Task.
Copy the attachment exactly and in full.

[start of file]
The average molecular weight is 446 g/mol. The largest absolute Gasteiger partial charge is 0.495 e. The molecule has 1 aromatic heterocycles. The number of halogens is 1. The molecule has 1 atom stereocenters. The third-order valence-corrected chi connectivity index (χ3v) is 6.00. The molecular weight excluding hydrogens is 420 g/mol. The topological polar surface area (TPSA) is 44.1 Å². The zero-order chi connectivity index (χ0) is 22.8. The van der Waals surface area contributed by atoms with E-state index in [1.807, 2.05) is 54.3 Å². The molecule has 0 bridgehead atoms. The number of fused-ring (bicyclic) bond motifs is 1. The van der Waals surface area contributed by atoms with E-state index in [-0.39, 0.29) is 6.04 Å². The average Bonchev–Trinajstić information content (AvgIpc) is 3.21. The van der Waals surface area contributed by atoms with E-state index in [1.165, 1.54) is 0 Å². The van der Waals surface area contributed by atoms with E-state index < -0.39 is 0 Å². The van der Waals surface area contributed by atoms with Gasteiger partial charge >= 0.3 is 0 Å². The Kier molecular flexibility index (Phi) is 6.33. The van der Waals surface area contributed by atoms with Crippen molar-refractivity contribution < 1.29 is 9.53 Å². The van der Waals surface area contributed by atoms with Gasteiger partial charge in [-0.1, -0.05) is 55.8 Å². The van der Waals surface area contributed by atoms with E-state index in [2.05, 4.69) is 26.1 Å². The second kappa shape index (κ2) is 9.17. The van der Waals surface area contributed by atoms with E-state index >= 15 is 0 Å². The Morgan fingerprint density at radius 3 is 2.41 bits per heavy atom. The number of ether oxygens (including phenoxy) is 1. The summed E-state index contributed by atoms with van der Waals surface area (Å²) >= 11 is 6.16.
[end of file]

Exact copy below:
The average molecular weight is 446 g/mol. The largest absolute Gasteiger partial charge is 0.495 e. The molecule has 1 aromatic heterocycles. The number of halogens is 1. The molecule has 1 atom stereocenters. The third-order valence-corrected chi connectivity index (χ3v) is 6.00. The molecular weight excluding hydrogens is 420 g/mol. The topological polar surface area (TPSA) is 44.1 Å². The zero-order chi connectivity index (χ0) is 22.8. The van der Waals surface area contributed by atoms with E-state index in [1.807, 2.05) is 54.3 Å². The molecule has 0 bridgehead atoms. The number of fused-ring (bicyclic) bond motifs is 1. The van der Waals surface area contributed by atoms with E-state index in [-0.39, 0.29) is 6.04 Å². The average Bonchev–Trinajstić information content (AvgIpc) is 3.21. The van der Waals surface area contributed by atoms with E-state index in [1.165, 1.54) is 0 Å². The van der Waals surface area contributed by atoms with E-state index < -0.39 is 0 Å². The van der Waals surface area contributed by atoms with Gasteiger partial charge >= 0.3 is 0 Å². The Kier molecular flexibility index (Phi) is 6.33. The van der Waals surface area contributed by atoms with Crippen molar-refractivity contribution < 1.29 is 9.53 Å². The van der Waals surface area contributed by atoms with Gasteiger partial charge in [-0.1, -0.05) is 55.8 Å². The van der Waals surface area contributed by atoms with E-state index in [2.05, 4.69) is 26.1 Å². The second kappa shape index (κ2) is 9.17. The van der Waals surface area contributed by atoms with E-state index >= 15 is 0 Å². The Morgan fingerprint density at radius 3 is 2.41 bits per heavy atom. The number of ether oxygens (including phenoxy) is 1. The summed E-state index contributed by atoms with van der Waals surface area (Å²) >= 11 is 6.16.